In response to:

Genes & Crime from the February 12, 1987 issue

To the Editors:

I’m pleased that Christopher Jencks thinks my book has the “enormous virtue” of focusing attention on the societal determinants of crime [NYR, February 12]. But I’m a little bewildered by the substance of his review; at times, I get the odd feeling that the book Jencks reviewed isn’t quite the one I wrote.

Jencks says I argue that crime is “a product of economic inequality.” Well, that’s partly true, but it greatly oversimplifies what I really said. The central argument in Confronting Crime is that our unusually high crime rates can be traced—in part—to a pattern of development distinguished by the “relatively unbuffered play of market forces.” One result was an unusually wide spread of income inequality, but there were many others: greater economic insecurity, less provision for the casualties of technological and economic change, greater disruption of families and communities, and a culture that—even more than in other developed capitalist societies—underemphasized communal and cooperative values and overemphasized individual acquisition. Other factors, I said, were also important, especially our uniquely tragic racial history.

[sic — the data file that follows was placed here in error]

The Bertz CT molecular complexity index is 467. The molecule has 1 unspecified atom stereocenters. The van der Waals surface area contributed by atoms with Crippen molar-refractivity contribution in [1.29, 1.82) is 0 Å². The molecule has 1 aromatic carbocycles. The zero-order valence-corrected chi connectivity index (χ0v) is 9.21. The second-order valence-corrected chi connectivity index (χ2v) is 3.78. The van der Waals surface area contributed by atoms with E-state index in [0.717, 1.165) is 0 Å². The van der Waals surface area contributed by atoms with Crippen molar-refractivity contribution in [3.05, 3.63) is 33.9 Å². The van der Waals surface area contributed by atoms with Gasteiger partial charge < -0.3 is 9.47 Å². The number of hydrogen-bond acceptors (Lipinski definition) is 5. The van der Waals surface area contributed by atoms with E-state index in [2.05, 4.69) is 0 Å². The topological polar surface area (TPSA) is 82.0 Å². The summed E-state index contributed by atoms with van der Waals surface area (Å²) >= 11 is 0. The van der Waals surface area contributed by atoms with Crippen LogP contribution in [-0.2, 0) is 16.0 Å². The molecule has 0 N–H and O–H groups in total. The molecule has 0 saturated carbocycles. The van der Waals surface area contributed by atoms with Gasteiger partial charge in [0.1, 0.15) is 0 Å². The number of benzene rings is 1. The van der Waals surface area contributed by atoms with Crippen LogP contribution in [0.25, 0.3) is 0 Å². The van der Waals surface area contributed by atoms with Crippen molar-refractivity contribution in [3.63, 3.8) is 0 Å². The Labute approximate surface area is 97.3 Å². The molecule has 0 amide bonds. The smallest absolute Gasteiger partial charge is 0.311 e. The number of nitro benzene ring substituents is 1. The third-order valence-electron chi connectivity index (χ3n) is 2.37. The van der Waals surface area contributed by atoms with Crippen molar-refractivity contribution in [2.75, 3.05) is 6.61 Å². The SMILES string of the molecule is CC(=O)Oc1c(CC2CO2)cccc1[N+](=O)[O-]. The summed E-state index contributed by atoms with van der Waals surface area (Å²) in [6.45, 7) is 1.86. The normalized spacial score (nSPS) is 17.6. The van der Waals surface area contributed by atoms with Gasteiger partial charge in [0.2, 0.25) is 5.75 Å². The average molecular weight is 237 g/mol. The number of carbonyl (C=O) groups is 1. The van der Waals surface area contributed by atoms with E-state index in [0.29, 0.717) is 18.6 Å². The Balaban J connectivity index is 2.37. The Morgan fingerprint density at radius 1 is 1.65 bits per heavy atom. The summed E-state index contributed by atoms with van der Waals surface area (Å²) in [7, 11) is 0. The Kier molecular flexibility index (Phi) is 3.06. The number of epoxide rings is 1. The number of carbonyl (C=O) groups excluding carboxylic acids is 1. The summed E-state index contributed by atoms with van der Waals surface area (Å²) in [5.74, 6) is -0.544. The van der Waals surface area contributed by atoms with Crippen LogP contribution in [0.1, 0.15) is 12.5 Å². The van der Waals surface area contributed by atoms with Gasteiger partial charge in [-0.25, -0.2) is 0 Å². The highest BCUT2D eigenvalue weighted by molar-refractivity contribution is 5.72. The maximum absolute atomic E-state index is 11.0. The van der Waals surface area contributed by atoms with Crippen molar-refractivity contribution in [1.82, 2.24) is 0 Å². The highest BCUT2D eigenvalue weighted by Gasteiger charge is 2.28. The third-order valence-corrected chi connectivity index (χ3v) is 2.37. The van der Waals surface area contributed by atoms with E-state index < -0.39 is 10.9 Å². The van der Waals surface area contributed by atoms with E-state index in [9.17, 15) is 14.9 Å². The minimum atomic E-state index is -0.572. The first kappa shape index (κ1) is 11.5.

Now, I’m not sure what Jencks thinks about this larger argument, since he doesn’t really engage it. Instead, he too often reduces the debate to a battle between straw men; a narrow focus on the effects of income distribution on the one hand and an equally narrow focus on cultural factors on the other. Some examples:

Early on, Jencks chides liberals—presumably including me—for thinking that inequality is simply a matter of money, and not understanding that reducing it would require us to “reorganize work as well as redistribute income.” Sure it would; but I said so myself, at some length. Jencks acknowledges that I’d “doubtless” agree about the importance of work—but doesn’t tell his readers that inadequate work is central to the book’s diagnosis and a decent employment policy central to its strategy.